[Numpy-discussion] Proposed Roadmap Overview

Matthew Brett matthew.brett@gmail....
Sat Feb 18 15:02:30 CST 2012


Hi,

On Sat, Feb 18, 2012 at 12:45 PM, Charles R Harris
<charlesr.harris@gmail.com> wrote:
>
>
> On Sat, Feb 18, 2012 at 1:39 PM, Matthew Brett <matthew.brett@gmail.com>
> wrote:
>>
>> Hi,
>>
>> On Sat, Feb 18, 2012 at 12:35 PM, Charles R Harris
>> <charlesr.harris@gmail.com> wrote:
>> >
>> >
>> > On Sat, Feb 18, 2012 at 12:21 PM, Matthew Brett
>> > <matthew.brett@gmail.com>
>> > wrote:
>> >>
>> >> Hi.
>> >>
>> >> On Sat, Feb 18, 2012 at 12:18 AM, Christopher Jordan-Squire
>> >> <cjordan1@uw.edu> wrote:
>> >> > On Fri, Feb 17, 2012 at 11:31 PM, Matthew Brett
>> >> > <matthew.brett@gmail.com> wrote:
>> >> >> Hi,
>> >> >>
>> >> >> On Fri, Feb 17, 2012 at 10:18 PM, Christopher Jordan-Squire
>> >> >> <cjordan1@uw.edu> wrote:
>> >> >>> On Fri, Feb 17, 2012 at 8:30 PM, Sturla Molden <sturla@molden.no>
>> >> >>> wrote:
>> >> >>>>
>> >> >>>>
>> >> >>>> Den 18. feb. 2012 kl. 05:01 skrev Jason Grout
>> >> >>>> <jason-sage@creativetrax.com>:
>> >> >>>>
>> >> >>>>> On 2/17/12 9:54 PM, Sturla Molden wrote:
>> >> >>>>>> We would have to write a C++ programming tutorial that is based
>> >> >>>>>> on
>> >> >>>>>> Pyton knowledge instead of C knowledge.
>> >> >>>>>
>> >> >>>>> I personally would love such a thing.  It's been a while since I
>> >> >>>>> did
>> >> >>>>> anything nontrivial on my own in C++.
>> >> >>>>>
>> >> >>>>
>> >> >>>> One example: How do we code multiple return values?
>> >> >>>>
>> >> >>>> In Python:
>> >> >>>> - Return a tuple.
>> >> >>>>
>> >> >>>> In C:
>> >> >>>> - Use pointers (evilness)
>> >> >>>>
>> >> >>>> In C++:
>> >> >>>> - Return a std::tuple, as you would in Python.
>> >> >>>> - Use references, as you would in Fortran or Pascal.
>> >> >>>> - Use pointers, as you would in C.
>> >> >>>>
>> >> >>>> C++ textbooks always pick the last...
>> >> >>>>
>> >> >>>> I would show the first and the second method, and perhaps
>> >> >>>> intentionally forget the last.
>> >> >>>>
>> >> >>>> Sturla
>> >> >>>>
>> >> >>
>> >> >>> On the flip side, cython looked pretty...but I didn't get the
>> >> >>> performance gains I wanted, and had to spend a lot of time figuring
>> >> >>> out if it was cython, needing to add types, buggy support for
>> >> >>> numpy,
>> >> >>> or actually the algorithm.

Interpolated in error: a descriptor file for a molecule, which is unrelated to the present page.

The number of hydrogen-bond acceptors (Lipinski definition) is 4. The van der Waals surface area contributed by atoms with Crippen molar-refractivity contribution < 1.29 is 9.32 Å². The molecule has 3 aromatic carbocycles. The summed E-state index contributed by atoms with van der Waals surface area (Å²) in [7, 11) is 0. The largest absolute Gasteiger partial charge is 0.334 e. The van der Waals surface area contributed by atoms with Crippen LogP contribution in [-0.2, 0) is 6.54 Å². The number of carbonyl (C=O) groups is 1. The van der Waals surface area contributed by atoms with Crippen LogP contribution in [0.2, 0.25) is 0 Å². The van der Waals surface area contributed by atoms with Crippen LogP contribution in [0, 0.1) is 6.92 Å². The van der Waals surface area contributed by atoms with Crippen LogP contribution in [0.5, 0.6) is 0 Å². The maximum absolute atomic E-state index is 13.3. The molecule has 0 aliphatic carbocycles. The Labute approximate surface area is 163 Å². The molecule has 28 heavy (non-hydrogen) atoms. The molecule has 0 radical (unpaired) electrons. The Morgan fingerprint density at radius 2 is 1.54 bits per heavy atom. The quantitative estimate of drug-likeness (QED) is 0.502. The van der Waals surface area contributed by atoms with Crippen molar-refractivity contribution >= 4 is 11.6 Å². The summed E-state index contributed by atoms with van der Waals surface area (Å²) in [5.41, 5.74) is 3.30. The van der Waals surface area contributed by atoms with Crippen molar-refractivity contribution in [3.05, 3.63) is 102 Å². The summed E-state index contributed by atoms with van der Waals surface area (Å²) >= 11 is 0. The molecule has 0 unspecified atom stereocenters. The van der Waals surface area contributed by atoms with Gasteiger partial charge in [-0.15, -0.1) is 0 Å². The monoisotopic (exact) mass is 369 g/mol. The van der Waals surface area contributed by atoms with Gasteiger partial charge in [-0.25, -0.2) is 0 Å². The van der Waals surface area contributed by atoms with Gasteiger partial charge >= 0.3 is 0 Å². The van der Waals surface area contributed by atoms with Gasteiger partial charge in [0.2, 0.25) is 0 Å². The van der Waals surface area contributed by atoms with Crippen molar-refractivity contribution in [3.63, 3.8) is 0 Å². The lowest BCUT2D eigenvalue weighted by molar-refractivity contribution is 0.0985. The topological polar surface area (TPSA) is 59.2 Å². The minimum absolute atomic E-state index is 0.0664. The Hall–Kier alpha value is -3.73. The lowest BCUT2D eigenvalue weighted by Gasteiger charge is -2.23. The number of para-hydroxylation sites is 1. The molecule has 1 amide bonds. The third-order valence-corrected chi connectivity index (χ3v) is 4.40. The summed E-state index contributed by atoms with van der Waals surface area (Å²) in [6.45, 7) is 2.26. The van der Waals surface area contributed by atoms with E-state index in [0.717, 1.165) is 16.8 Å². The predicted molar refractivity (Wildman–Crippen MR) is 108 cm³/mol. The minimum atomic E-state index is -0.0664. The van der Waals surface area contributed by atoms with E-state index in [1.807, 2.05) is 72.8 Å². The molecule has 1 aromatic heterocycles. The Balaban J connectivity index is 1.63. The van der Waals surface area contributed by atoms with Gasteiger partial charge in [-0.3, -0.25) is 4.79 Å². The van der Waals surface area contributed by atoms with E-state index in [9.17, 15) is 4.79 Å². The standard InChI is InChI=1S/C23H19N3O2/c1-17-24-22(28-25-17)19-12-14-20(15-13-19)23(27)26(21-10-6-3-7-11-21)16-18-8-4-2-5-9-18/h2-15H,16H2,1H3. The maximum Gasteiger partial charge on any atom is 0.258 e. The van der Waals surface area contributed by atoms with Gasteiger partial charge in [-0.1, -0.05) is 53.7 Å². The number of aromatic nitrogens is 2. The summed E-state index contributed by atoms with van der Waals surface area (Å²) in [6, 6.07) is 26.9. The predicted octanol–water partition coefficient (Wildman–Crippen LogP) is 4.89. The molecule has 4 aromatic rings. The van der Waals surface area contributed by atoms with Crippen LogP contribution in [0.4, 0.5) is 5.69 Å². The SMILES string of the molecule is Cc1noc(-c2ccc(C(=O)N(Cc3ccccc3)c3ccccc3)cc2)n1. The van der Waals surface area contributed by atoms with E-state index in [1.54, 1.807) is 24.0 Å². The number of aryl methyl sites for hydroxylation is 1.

>> >> >>
>> >> >> At the time, was the numpy support buggy?  I personally haven't had
>> >> >> many problems with Cython and numpy.
>> >> >>
>> >> >
>> >> > It's not that the support WAS buggy, it's that it wasn't clear to me
>> >> > what was going on and where my performance bottleneck was. Even after
>> >> > microbenchmarking with ipython, using timeit and prun, and using the
>> >> > cython code visualization tool. Ultimately I don't think it was
>> >> > cython, so perhaps my comment was a bit unfair. But it was
>> >> > unfortunately difficult to verify that. Of course, as you say,
>> >> > diagnosing and solving such issues would become easier to resolve
>> >> > with
>> >> > more cython experience.
>> >> >
>> >> >>> The C files generated by cython were
>> >> >>> enormous and difficult to read. They really weren't meant for human
>> >> >>> consumption.
>> >> >>
>> >> >> Yes, it takes some practice to get used to what Cython will do, and
>> >> >> how to optimize the output.
>> >> >>
>> >> >>> As Sturla has said, regardless of the quality of the
>> >> >>> current product, it isn't stable.
>> >> >>
>> >> >> I've personally found it more or less rock solid.  Could you say
>> >> >> what
>> >> >> you mean by "it isn't stable"?
>> >> >>
>> >> >
>> >> > I just meant what Sturla said, nothing more:
>> >> >
>> >> > "Cython is still 0.16, it is still unfinished. We cannot base NumPy
>> >> > on
>> >> > an unfinished compiler."
>> >>
>> >> Y'all mean, it has a zero at the beginning of the version number and
>> >> it is still adding new features?  Yes, that is correct, but it seems
>> >> more reasonable to me to phrase that as 'active development' rather
>> >> than 'unstable', because they take considerable care to be backwards
>> >> compatible, have a large automated Cython test suite, and a major
>> >> stress-tester in the Sage test suite.
>> >>
>> >
>> > Matthew,
>> >
>> > No one in their right mind would build a large performance library using
>> > Cython, it just isn't the right tool. For what it was designed for -
>> > wrapping existing c code or writing small and simple things close to
>> > Python
>> > - it does very well, but it was never designed for making core C/C++
>> > libraries and in that role it just gets in the way.
>>
>> I believe the proposal is to refactor the lowest levels in pure C and
>> move the some or most of the library superstructure to Cython.
>
>
> Go for it.

My goal was to try and contribute to substantive discussion of the
benefits / costs of the various approaches.  It does require a
realistic assessment of what is being proposed.  It may be, that
discussion is not fruitful.  But then we all lose, I think,

Best,

Matthew


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